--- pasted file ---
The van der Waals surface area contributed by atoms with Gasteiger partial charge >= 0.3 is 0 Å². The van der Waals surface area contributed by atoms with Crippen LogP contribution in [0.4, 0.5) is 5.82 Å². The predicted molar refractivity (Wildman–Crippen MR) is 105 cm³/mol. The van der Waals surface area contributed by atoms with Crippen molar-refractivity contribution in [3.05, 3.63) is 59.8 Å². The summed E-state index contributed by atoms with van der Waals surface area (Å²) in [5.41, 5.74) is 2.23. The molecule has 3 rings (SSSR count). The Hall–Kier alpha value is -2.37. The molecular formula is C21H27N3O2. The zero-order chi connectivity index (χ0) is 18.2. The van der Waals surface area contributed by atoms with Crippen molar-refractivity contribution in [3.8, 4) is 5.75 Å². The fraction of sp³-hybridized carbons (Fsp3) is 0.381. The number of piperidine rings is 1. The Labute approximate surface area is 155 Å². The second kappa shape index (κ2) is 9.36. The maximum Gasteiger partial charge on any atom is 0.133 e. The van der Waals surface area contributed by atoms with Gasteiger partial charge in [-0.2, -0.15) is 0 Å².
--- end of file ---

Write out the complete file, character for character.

The van der Waals surface area contributed by atoms with Gasteiger partial charge >= 0.3 is 0 Å². The van der Waals surface area contributed by atoms with Crippen LogP contribution in [0.4, 0.5) is 5.82 Å². The predicted molar refractivity (Wildman–Crippen MR) is 105 cm³/mol. The van der Waals surface area contributed by atoms with Crippen molar-refractivity contribution in [3.05, 3.63) is 59.8 Å². The summed E-state index contributed by atoms with van der Waals surface area (Å²) in [5.41, 5.74) is 2.23. The molecule has 3 rings (SSSR count). The Hall–Kier alpha value is -2.37. The molecular formula is C21H27N3O2. The zero-order chi connectivity index (χ0) is 18.2. The van der Waals surface area contributed by atoms with Crippen molar-refractivity contribution in [3.8, 4) is 5.75 Å². The fraction of sp³-hybridized carbons (Fsp3) is 0.381. The number of piperidine rings is 1. The Labute approximate surface area is 155 Å². The second kappa shape index (κ2) is 9.36. The maximum Gasteiger partial charge on any atom is 0.133 e. The van der Waals surface area contributed by atoms with Gasteiger partial charge in [-0.2, -0.15) is 0 Å².